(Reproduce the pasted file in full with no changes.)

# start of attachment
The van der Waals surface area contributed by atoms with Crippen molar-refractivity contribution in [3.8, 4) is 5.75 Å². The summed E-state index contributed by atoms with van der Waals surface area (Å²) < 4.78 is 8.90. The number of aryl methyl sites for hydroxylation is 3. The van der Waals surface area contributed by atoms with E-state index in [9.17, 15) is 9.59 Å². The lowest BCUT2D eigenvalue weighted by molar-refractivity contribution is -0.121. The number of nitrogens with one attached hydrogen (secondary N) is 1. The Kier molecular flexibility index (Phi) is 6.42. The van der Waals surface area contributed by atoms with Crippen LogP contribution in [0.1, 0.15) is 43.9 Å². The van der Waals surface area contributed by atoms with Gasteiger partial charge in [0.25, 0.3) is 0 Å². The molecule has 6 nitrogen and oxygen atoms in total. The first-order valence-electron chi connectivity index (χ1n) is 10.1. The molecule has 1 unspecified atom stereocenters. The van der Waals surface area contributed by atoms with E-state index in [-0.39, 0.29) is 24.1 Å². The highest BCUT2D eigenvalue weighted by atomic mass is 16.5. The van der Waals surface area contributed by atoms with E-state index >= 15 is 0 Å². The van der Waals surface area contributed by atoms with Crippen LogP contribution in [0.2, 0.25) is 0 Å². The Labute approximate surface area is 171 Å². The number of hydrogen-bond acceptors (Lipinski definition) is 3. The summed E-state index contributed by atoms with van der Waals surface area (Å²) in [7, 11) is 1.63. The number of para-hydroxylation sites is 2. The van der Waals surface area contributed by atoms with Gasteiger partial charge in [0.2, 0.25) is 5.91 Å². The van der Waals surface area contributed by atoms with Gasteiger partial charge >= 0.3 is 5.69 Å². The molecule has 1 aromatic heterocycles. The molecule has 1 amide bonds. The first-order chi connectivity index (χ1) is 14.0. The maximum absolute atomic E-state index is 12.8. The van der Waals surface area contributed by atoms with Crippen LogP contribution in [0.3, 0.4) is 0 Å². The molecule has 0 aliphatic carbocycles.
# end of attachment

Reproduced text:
The van der Waals surface area contributed by atoms with Crippen molar-refractivity contribution in [3.8, 4) is 5.75 Å². The summed E-state index contributed by atoms with van der Waals surface area (Å²) < 4.78 is 8.90. The number of aryl methyl sites for hydroxylation is 3. The van der Waals surface area contributed by atoms with E-state index in [9.17, 15) is 9.59 Å². The lowest BCUT2D eigenvalue weighted by molar-refractivity contribution is -0.121. The number of nitrogens with one attached hydrogen (secondary N) is 1. The Kier molecular flexibility index (Phi) is 6.42. The van der Waals surface area contributed by atoms with Crippen LogP contribution in [0.1, 0.15) is 43.9 Å². The van der Waals surface area contributed by atoms with Gasteiger partial charge in [0.25, 0.3) is 0 Å². The molecule has 6 nitrogen and oxygen atoms in total. The first-order valence-electron chi connectivity index (χ1n) is 10.1. The molecule has 1 unspecified atom stereocenters. The van der Waals surface area contributed by atoms with E-state index in [-0.39, 0.29) is 24.1 Å². The highest BCUT2D eigenvalue weighted by atomic mass is 16.5. The van der Waals surface area contributed by atoms with E-state index >= 15 is 0 Å². The van der Waals surface area contributed by atoms with Crippen LogP contribution in [0.2, 0.25) is 0 Å². The Labute approximate surface area is 171 Å². The number of hydrogen-bond acceptors (Lipinski definition) is 3. The summed E-state index contributed by atoms with van der Waals surface area (Å²) in [7, 11) is 1.63. The number of para-hydroxylation sites is 2. The van der Waals surface area contributed by atoms with Gasteiger partial charge in [0.2, 0.25) is 5.91 Å². The van der Waals surface area contributed by atoms with Gasteiger partial charge >= 0.3 is 5.69 Å². The molecule has 1 aromatic heterocycles. The molecule has 1 amide bonds. The first-order chi connectivity index (χ1) is 14.0. The maximum absolute atomic E-state index is 12.8. The van der Waals surface area contributed by atoms with Crippen LogP contribution in [0.3, 0.4) is 0 Å². The molecule has 0 aliphatic carbocycles.